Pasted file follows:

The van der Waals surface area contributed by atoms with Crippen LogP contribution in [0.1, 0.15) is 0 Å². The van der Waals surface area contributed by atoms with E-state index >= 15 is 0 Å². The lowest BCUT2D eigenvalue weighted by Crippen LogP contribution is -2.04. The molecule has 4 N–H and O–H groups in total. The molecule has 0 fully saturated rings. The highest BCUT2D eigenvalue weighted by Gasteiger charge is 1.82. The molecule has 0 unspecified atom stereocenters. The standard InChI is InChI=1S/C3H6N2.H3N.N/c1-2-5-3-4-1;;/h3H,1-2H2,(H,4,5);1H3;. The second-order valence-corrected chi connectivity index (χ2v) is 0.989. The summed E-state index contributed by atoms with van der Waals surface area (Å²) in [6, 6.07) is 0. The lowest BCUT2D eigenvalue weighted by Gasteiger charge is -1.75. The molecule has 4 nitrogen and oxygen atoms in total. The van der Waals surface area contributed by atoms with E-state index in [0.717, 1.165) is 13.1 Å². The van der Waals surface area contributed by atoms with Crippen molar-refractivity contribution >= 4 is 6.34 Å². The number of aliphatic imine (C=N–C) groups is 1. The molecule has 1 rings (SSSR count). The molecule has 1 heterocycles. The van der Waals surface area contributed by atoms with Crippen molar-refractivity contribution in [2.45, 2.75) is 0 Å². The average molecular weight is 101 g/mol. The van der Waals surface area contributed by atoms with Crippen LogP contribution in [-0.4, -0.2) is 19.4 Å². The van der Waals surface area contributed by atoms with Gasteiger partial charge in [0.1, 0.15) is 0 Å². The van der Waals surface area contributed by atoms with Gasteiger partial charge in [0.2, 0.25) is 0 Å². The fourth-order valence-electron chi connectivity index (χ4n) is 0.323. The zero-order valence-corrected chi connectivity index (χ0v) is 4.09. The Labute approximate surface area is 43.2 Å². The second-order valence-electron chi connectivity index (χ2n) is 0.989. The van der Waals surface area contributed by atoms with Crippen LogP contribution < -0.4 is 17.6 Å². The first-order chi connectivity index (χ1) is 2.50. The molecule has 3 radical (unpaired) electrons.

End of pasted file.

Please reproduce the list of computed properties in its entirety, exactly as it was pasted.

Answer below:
The van der Waals surface area contributed by atoms with Crippen LogP contribution in [0.1, 0.15) is 0 Å². The van der Waals surface area contributed by atoms with E-state index >= 15 is 0 Å². The lowest BCUT2D eigenvalue weighted by Crippen LogP contribution is -2.04. The molecule has 4 N–H and O–H groups in total. The molecule has 0 fully saturated rings. The highest BCUT2D eigenvalue weighted by Gasteiger charge is 1.82. The molecule has 0 unspecified atom stereocenters. The standard InChI is InChI=1S/C3H6N2.H3N.N/c1-2-5-3-4-1;;/h3H,1-2H2,(H,4,5);1H3;. The second-order valence-corrected chi connectivity index (χ2v) is 0.989. The summed E-state index contributed by atoms with van der Waals surface area (Å²) in [6, 6.07) is 0. The lowest BCUT2D eigenvalue weighted by Gasteiger charge is -1.75. The molecule has 4 nitrogen and oxygen atoms in total. The van der Waals surface area contributed by atoms with E-state index in [0.717, 1.165) is 13.1 Å². The van der Waals surface area contributed by atoms with Crippen molar-refractivity contribution >= 4 is 6.34 Å². The number of aliphatic imine (C=N–C) groups is 1. The molecule has 1 rings (SSSR count). The molecule has 1 heterocycles. The van der Waals surface area contributed by atoms with Crippen molar-refractivity contribution in [2.45, 2.75) is 0 Å². The average molecular weight is 101 g/mol. The van der Waals surface area contributed by atoms with Crippen LogP contribution in [-0.4, -0.2) is 19.4 Å². The van der Waals surface area contributed by atoms with Gasteiger partial charge in [0.1, 0.15) is 0 Å². The van der Waals surface area contributed by atoms with Gasteiger partial charge in [0.2, 0.25) is 0 Å². The fourth-order valence-electron chi connectivity index (χ4n) is 0.323. The zero-order valence-corrected chi connectivity index (χ0v) is 4.09. The Labute approximate surface area is 43.2 Å². The second-order valence-electron chi connectivity index (χ2n) is 0.989. The van der Waals surface area contributed by atoms with Crippen LogP contribution < -0.4 is 17.6 Å². The first-order chi connectivity index (χ1) is 2.50. The molecule has 3 radical (unpaired) electrons.